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Publication numberUS4860478 A
Publication typeGrant
Application numberUS 07/092,187
Publication dateAug 29, 1989
Filing dateSep 2, 1987
Priority dateSep 9, 1986
Fee statusLapsed
Also published asCA1273236A, CA1273236A1
Publication number07092187, 092187, US 4860478 A, US 4860478A, US-A-4860478, US4860478 A, US4860478A
InventorsCameron Clayton
Original AssigneeWillard L. Phelps Consultants Ltd.
Export CitationBiBTeX, EndNote, RefMan
External Links: USPTO, USPTO Assignment, Espacenet
Cartridge holder
US 4860478 A
Disclosed is a cartridge holder comprising a base including provision for attaching the holder to a stock of a firearm. The base includes at least one aperture for accommodating a cartridge, and includes a metal structure facilitating easy removal of the cartridge from the aperture, the cartridge having a shell portion and a head portion. A cover is associated with the base for covering at least a portion of the shell portion, and is moveable to permit selective removal of the cartridge.
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The embodiments of the invention in which an exclusive property or privilege is claimed are defined as follows:
1. A cartridge holder, comprising:
a base of substantially rigid material and of generally rectangular configuration and having an upper surface, a lower surface, a rear surface, a front surface, and opposed end surfaces;
said base having means by which the holder can be secured with its rear surface to the side of a stock of a firearm;
said upper surface including a longitudinally extending recess intermediate the end surfaces of said base said base including a row of generally vertical bores extending downwardly from said recess through said base;
said front surface including a plurality of upwardly opening notches, each said notch communicating with one of said bores adjacent said recess, whereby a portion of the underside of a rim of a cartridge in a bore is exposed and contactable by the fingers of a user of the firearm;
an elongated, substantially rigid cover pivotally secured to said base adjacent the juncture of the upper surface and an end surface which in a closed position covers said recess and the rims of cartridges in said bores and which is laterally pivotable outwardly of said base to an open position to expose said cartridges for use;
said cover means having a free end of reduced width relative to that of the rest of said cover means, thereby defining a finger engageable protrusion spaced from the plane of the rear surface and providing means for initiating pivotal movement of the cover from the closed to the open position.
2. The cartridge holder of claim 1, wherein said plurality of upperly opening notches in said front surface are generally V-shaped notches.
3. The cartridge holder of claim 1 wherein the pivotal securement of said cover includes frictional resistance requiring manual relative movement.

The invention pertains to a cartridge holder for ammunition and more particularly to a cartridge holder for single action or shot firearms.


The development of firearms has proceeded over many years from single action or shot devices to automatic devices having facilities for many rounds of ammunition.

Notwithstanding the advance in firearms and their construction, there remains many single action firearms, and sales of such devices are still significant for the recreational hunter. Even professional hunters in the North often have or prefer single action devices.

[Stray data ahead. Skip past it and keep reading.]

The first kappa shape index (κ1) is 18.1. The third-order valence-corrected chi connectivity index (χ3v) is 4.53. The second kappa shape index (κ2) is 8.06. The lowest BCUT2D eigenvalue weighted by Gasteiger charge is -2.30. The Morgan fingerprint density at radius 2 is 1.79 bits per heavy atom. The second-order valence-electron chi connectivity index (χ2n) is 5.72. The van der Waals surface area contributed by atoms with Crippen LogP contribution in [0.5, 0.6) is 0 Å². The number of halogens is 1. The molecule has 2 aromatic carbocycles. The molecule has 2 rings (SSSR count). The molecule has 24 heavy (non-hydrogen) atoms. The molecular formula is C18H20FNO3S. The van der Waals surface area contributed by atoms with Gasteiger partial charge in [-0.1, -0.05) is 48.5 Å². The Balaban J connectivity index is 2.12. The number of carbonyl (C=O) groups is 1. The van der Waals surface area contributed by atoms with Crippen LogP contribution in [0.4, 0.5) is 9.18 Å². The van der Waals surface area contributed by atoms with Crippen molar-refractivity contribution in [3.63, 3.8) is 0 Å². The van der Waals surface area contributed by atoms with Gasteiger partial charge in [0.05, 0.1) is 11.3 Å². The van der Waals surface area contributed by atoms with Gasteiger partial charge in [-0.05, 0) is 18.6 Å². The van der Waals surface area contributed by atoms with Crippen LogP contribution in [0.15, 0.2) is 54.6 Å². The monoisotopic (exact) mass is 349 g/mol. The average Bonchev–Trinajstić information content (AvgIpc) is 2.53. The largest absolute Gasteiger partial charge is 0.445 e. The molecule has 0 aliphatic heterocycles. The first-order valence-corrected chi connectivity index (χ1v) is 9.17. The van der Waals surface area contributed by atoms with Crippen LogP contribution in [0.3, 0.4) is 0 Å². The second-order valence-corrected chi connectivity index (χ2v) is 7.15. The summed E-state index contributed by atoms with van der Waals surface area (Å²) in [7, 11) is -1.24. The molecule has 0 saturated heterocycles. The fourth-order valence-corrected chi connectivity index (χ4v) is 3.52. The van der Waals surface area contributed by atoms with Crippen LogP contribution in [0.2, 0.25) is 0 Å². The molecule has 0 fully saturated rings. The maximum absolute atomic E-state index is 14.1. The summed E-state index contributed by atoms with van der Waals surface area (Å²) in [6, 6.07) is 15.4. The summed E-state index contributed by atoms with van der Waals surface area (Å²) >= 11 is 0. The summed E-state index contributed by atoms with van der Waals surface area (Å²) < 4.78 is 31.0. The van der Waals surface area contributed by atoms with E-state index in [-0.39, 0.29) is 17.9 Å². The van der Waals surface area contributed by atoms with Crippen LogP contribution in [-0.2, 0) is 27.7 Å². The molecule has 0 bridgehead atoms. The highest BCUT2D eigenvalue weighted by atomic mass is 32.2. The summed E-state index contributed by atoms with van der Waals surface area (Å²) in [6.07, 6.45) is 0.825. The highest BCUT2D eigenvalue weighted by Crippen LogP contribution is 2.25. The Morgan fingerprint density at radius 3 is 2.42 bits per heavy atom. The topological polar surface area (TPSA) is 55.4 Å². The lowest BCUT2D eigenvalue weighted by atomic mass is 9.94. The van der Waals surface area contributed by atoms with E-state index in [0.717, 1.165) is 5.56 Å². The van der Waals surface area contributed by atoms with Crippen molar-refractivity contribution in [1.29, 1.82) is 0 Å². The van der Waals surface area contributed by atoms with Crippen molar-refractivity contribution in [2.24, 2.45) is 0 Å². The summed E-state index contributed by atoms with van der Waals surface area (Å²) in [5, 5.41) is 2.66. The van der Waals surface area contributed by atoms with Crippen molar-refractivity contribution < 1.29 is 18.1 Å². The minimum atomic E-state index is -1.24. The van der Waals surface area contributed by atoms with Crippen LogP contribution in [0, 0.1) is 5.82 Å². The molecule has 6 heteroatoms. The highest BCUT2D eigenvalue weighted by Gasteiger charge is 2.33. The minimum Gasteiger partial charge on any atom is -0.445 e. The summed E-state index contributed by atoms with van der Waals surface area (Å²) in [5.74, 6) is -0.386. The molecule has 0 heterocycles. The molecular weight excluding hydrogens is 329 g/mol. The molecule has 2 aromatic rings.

A common single action firearm is the 0.22 calibre rifle.

Although cartridge holders worn as a belt or shoulder harness are known and provide for an orderly array of ammunition to be selectively used in loading and firing the gun, it would be advantageous to have a simple device for holding ammunition on or associated with part of the gun itself. Such a device must be structurally sound yet simple in operation and nonobstructive to the user.


Accordingly, applicant's invention pertains to a cartridge holder adapted for fixed association with the stock of a gun or firearm and which provides means for holding a plurality of individual cartridges relatively securely and yet providing for easy access to the cartridges and easy removal from the holder.

More particularly the invention comprehends a cartridge holder comprising a base having means for attaching the holder to a stock of a firearm, the base having at least one aperture means for accommodating a cartridge and having means for facilitating easy removal of the cartridge from the aperture, the cartridge having a shell portion and a head portion. Cover means is associated with the base for covering at least a portion of the shell portion and it is moveable to permit selective removal of the cartridge.

A further feature of the invention comprehends the means for facilitating removal of the cartridge including a bevelled, V-shaped recess in a front of the base adjacent the top thereof to provide access to a rim of the shell portion.

A still further feature of the invention provides a cover which is pivotally connected to the base and associated therewith in such manner as to have frictional contact requiring manual relative movement.

The base preferably has recess means adjacent its top to accommodate the rim of the shell portion, the cover also having frictional contact with the end of the shell portion.

In addition, and in a preferred embodiment, means are provided at the end of the cover means opposite the pivotal connection to facilitate initiating pivoting movement of the cover relative the base.


FIG. 1 is an illustration, somewhat schematically, of a rifle to which the inventive cartridge holder is associated.

FIG. 2 is a front perspective view of the cartridge holder.

FIG. 3 is a top view with the cover closed.

FIG. 4 is a front elevational view of the holder.

FIG. 5 is a sectional view along line 5--5 of FIG. 4.

FIG. 6 is a bottom view of the holder.

FIG. 7 is a back view of the holder (without ammunition).

FIG. 8 is a top view with the cover (shown in part) open.


Now referring to FIG. 1, there is shown a single action rifle 10 such as a 0.22 calibre rifle with bolt action 12 and forward stock portion 14. Forward of trigger mechanism 16 on stock portion 14 is cartridge holder 20. Holder 20 is rearward of where hand placement on stock portion 14 would occur when the rifle is being fired.